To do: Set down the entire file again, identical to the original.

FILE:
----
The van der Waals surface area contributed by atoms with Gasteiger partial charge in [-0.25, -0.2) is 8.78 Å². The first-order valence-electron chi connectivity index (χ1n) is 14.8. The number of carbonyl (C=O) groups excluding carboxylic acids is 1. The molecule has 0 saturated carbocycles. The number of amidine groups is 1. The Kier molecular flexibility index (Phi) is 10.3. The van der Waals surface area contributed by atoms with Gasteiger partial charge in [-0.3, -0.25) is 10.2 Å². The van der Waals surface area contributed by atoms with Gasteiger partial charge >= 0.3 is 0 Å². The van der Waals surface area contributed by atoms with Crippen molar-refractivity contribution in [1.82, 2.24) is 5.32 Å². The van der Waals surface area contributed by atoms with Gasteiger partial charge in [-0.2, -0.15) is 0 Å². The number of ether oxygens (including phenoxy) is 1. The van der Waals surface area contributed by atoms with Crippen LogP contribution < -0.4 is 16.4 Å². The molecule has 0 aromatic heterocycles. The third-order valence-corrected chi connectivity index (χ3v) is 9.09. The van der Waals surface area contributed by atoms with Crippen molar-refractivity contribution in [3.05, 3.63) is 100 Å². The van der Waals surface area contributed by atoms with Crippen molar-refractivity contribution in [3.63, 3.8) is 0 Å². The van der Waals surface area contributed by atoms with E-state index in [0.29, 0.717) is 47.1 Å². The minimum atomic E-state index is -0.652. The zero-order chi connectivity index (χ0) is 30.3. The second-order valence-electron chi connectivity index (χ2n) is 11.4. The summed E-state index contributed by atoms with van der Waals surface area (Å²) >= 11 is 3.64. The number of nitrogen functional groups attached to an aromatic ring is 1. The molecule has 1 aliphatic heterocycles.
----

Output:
The van der Waals surface area contributed by atoms with Gasteiger partial charge in [-0.25, -0.2) is 8.78 Å². The first-order valence-electron chi connectivity index (χ1n) is 14.8. The number of carbonyl (C=O) groups excluding carboxylic acids is 1. The molecule has 0 saturated carbocycles. The number of amidine groups is 1. The Kier molecular flexibility index (Phi) is 10.3. The van der Waals surface area contributed by atoms with Gasteiger partial charge in [-0.3, -0.25) is 10.2 Å². The van der Waals surface area contributed by atoms with Gasteiger partial charge >= 0.3 is 0 Å². The van der Waals surface area contributed by atoms with Crippen molar-refractivity contribution in [1.82, 2.24) is 5.32 Å². The van der Waals surface area contributed by atoms with Gasteiger partial charge in [-0.2, -0.15) is 0 Å². The number of ether oxygens (including phenoxy) is 1. The van der Waals surface area contributed by atoms with Crippen LogP contribution < -0.4 is 16.4 Å². The molecule has 0 aromatic heterocycles. The third-order valence-corrected chi connectivity index (χ3v) is 9.09. The van der Waals surface area contributed by atoms with Crippen molar-refractivity contribution in [3.05, 3.63) is 100 Å². The van der Waals surface area contributed by atoms with Crippen molar-refractivity contribution in [3.63, 3.8) is 0 Å². The van der Waals surface area contributed by atoms with E-state index in [0.29, 0.717) is 47.1 Å². The minimum atomic E-state index is -0.652. The zero-order chi connectivity index (χ0) is 30.3. The second-order valence-electron chi connectivity index (χ2n) is 11.4. The summed E-state index contributed by atoms with van der Waals surface area (Å²) >= 11 is 3.64. The number of nitrogen functional groups attached to an aromatic ring is 1. The molecule has 1 aliphatic heterocycles.